Childhood TB is one of the most urgent challenges facing the lung health community. The Union’s observational study in Francophone Africa aims to identify children at risk of contracting the disease and place them on preventive treatment.
Childhood tuberculosis (TB) is one of the most urgent challenges facing the lung health community and is made particularly challenging from difficulties in diagnosis and the fragile immune systems of the patients. The Union’s observational study in Francophone Africa aims to conduct a systematic investigation in the homes of TB patients, identify children at risk of contracting the disease and place them on preventive treatment.
Nurses and clinic staff in the participating health centres in four countries are surveying bacteriologically-confirmed pulmonary TB patients to find out if the patient shares a home with any children under five years of age. The healthcare workers then conduct home visits to check the children for symptoms. Children undergo standardised tests at the clinic and are further examined by a doctor if necessary.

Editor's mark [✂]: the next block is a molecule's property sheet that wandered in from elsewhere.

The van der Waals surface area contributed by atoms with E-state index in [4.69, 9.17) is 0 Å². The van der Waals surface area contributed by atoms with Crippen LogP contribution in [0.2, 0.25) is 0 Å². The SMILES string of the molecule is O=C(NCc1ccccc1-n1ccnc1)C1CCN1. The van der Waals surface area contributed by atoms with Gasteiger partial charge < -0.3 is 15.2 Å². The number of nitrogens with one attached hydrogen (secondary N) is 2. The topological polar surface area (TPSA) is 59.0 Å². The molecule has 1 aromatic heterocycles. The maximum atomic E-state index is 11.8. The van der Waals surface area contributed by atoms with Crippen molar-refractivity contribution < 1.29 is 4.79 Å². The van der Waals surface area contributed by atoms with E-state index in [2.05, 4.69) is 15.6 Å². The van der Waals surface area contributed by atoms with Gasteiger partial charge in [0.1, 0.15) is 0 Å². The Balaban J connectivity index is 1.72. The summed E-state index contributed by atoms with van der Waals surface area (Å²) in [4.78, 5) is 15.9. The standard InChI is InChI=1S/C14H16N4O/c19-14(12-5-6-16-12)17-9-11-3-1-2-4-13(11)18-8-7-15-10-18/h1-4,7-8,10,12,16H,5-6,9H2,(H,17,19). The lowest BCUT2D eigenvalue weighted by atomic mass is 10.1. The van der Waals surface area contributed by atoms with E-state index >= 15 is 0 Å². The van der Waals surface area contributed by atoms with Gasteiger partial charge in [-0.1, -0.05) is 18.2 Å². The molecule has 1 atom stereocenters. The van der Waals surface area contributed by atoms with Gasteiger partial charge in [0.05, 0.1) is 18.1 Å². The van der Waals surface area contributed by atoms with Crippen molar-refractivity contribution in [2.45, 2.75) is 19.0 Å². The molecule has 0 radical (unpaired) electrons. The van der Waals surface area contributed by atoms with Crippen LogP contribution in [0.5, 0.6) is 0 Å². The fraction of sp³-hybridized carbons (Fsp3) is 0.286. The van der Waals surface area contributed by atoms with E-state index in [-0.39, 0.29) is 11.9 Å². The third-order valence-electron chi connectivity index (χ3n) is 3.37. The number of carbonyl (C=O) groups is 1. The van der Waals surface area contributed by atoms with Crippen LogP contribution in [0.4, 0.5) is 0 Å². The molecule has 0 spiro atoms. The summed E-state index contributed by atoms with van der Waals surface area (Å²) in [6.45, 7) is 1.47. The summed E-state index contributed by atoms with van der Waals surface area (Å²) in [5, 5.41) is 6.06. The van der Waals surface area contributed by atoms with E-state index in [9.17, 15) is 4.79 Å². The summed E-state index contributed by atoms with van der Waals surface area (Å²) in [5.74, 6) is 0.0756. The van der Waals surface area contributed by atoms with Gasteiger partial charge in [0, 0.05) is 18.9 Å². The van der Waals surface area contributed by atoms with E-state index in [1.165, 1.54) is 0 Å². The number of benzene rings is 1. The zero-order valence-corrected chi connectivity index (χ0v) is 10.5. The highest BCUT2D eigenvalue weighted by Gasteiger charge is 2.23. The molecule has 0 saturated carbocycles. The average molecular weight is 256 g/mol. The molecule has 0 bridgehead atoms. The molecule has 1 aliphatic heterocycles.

In the first six months, 730 children have been identified, 670 have been put on preventive treatment and 24 have been diagnosed with active TB and are receiving medication. Very few of the TB patients at the clinics have opted out of participation in the study.
The preventive treatment is based on a three-month regimen using the new paediatric formulations recommended by the World Health Organization. The children with active TB are treated according to the directives of each country’s NTP.
The study, Investigated Transmission of Childhood Tuberculosis (TITI, for its initials in French), is taking place in Benin, Burkina Faso, Cameroon and the Central African Republic with funding from Initiative 5%/Expertise-France.